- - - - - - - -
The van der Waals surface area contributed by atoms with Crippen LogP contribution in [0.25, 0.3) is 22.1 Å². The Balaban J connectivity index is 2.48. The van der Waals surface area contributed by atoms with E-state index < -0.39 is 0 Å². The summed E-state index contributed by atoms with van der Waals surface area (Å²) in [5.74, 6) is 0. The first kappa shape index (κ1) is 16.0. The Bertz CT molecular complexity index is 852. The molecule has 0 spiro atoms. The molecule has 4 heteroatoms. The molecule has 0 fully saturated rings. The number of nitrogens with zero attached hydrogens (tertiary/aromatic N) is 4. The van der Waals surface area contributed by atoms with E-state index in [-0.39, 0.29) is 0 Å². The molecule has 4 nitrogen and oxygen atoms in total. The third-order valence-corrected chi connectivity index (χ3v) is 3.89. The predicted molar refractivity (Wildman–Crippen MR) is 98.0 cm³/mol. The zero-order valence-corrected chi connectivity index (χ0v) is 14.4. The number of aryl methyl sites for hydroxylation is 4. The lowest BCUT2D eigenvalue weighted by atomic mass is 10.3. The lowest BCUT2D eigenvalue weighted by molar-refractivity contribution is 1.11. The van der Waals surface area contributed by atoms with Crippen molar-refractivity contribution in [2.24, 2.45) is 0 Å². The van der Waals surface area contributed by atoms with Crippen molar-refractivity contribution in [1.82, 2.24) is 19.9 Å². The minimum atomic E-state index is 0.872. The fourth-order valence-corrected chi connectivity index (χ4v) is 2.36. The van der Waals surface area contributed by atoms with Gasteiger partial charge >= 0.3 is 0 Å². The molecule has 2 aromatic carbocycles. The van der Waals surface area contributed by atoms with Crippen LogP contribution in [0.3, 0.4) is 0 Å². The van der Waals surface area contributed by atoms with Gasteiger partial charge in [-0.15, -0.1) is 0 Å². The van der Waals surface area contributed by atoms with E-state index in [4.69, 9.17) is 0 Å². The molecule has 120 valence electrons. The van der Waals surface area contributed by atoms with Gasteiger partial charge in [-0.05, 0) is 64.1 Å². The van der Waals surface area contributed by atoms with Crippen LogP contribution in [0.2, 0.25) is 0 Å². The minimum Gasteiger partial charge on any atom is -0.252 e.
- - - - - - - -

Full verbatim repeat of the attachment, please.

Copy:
The van der Waals surface area contributed by atoms with Crippen LogP contribution in [0.25, 0.3) is 22.1 Å². The Balaban J connectivity index is 2.48. The van der Waals surface area contributed by atoms with E-state index < -0.39 is 0 Å². The summed E-state index contributed by atoms with van der Waals surface area (Å²) in [5.74, 6) is 0. The first kappa shape index (κ1) is 16.0. The Bertz CT molecular complexity index is 852. The molecule has 0 spiro atoms. The molecule has 4 heteroatoms. The molecule has 0 fully saturated rings. The number of nitrogens with zero attached hydrogens (tertiary/aromatic N) is 4. The van der Waals surface area contributed by atoms with E-state index in [-0.39, 0.29) is 0 Å². The molecule has 4 nitrogen and oxygen atoms in total. The third-order valence-corrected chi connectivity index (χ3v) is 3.89. The predicted molar refractivity (Wildman–Crippen MR) is 98.0 cm³/mol. The zero-order valence-corrected chi connectivity index (χ0v) is 14.4. The number of aryl methyl sites for hydroxylation is 4. The lowest BCUT2D eigenvalue weighted by atomic mass is 10.3. The lowest BCUT2D eigenvalue weighted by molar-refractivity contribution is 1.11. The van der Waals surface area contributed by atoms with Crippen molar-refractivity contribution in [2.24, 2.45) is 0 Å². The van der Waals surface area contributed by atoms with Crippen molar-refractivity contribution in [1.82, 2.24) is 19.9 Å². The minimum atomic E-state index is 0.872. The fourth-order valence-corrected chi connectivity index (χ4v) is 2.36. The van der Waals surface area contributed by atoms with Gasteiger partial charge >= 0.3 is 0 Å². The molecule has 2 aromatic carbocycles. The van der Waals surface area contributed by atoms with Crippen LogP contribution in [0.3, 0.4) is 0 Å². The van der Waals surface area contributed by atoms with Gasteiger partial charge in [-0.15, -0.1) is 0 Å². The van der Waals surface area contributed by atoms with E-state index in [4.69, 9.17) is 0 Å². The molecule has 120 valence electrons. The van der Waals surface area contributed by atoms with Gasteiger partial charge in [-0.05, 0) is 64.1 Å². The van der Waals surface area contributed by atoms with Crippen LogP contribution in [0.2, 0.25) is 0 Å². The minimum Gasteiger partial charge on any atom is -0.252 e.